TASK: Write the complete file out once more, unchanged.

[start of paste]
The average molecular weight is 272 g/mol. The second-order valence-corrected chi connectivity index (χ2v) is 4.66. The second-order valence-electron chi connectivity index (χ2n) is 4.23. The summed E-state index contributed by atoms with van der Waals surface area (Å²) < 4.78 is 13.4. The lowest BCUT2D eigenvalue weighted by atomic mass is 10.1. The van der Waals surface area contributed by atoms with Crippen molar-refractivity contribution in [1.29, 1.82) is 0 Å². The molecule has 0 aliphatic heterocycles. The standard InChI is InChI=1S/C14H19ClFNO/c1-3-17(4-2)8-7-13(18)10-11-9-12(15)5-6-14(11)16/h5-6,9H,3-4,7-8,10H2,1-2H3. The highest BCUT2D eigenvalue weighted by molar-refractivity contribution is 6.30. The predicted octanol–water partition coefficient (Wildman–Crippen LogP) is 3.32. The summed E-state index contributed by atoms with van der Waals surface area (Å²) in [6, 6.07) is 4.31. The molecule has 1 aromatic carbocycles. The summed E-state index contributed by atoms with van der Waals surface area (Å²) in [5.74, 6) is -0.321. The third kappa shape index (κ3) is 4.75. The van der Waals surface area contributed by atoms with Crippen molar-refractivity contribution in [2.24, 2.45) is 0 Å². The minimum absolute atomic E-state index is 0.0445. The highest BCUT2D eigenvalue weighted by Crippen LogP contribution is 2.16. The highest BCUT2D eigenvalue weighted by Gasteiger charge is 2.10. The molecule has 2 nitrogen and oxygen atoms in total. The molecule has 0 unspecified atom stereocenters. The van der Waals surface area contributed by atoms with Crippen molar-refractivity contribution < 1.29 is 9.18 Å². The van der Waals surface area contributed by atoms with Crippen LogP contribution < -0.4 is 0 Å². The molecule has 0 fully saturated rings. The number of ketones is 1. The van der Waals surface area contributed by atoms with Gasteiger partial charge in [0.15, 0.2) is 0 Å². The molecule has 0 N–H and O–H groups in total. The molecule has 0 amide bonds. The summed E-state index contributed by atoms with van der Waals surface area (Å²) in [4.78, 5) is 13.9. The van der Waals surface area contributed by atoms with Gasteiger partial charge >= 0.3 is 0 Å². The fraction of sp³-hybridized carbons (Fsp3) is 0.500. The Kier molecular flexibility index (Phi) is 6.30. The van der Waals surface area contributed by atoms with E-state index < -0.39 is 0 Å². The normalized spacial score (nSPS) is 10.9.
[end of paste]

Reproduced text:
The average molecular weight is 272 g/mol. The second-order valence-corrected chi connectivity index (χ2v) is 4.66. The second-order valence-electron chi connectivity index (χ2n) is 4.23. The summed E-state index contributed by atoms with van der Waals surface area (Å²) < 4.78 is 13.4. The lowest BCUT2D eigenvalue weighted by atomic mass is 10.1. The van der Waals surface area contributed by atoms with Crippen molar-refractivity contribution in [1.29, 1.82) is 0 Å². The molecule has 0 aliphatic heterocycles. The standard InChI is InChI=1S/C14H19ClFNO/c1-3-17(4-2)8-7-13(18)10-11-9-12(15)5-6-14(11)16/h5-6,9H,3-4,7-8,10H2,1-2H3. The highest BCUT2D eigenvalue weighted by molar-refractivity contribution is 6.30. The predicted octanol–water partition coefficient (Wildman–Crippen LogP) is 3.32. The summed E-state index contributed by atoms with van der Waals surface area (Å²) in [6, 6.07) is 4.31. The molecule has 1 aromatic carbocycles. The summed E-state index contributed by atoms with van der Waals surface area (Å²) in [5.74, 6) is -0.321. The third kappa shape index (κ3) is 4.75. The van der Waals surface area contributed by atoms with Crippen molar-refractivity contribution in [2.24, 2.45) is 0 Å². The minimum absolute atomic E-state index is 0.0445. The highest BCUT2D eigenvalue weighted by Crippen LogP contribution is 2.16. The highest BCUT2D eigenvalue weighted by Gasteiger charge is 2.10. The molecule has 2 nitrogen and oxygen atoms in total. The molecule has 0 unspecified atom stereocenters. The van der Waals surface area contributed by atoms with Crippen molar-refractivity contribution < 1.29 is 9.18 Å². The van der Waals surface area contributed by atoms with Crippen LogP contribution < -0.4 is 0 Å². The molecule has 0 fully saturated rings. The number of ketones is 1. The van der Waals surface area contributed by atoms with Gasteiger partial charge in [0.15, 0.2) is 0 Å². The molecule has 0 N–H and O–H groups in total. The molecule has 0 amide bonds. The summed E-state index contributed by atoms with van der Waals surface area (Å²) in [4.78, 5) is 13.9. The van der Waals surface area contributed by atoms with Gasteiger partial charge >= 0.3 is 0 Å². The fraction of sp³-hybridized carbons (Fsp3) is 0.500. The Kier molecular flexibility index (Phi) is 6.30. The van der Waals surface area contributed by atoms with E-state index < -0.39 is 0 Å². The normalized spacial score (nSPS) is 10.9.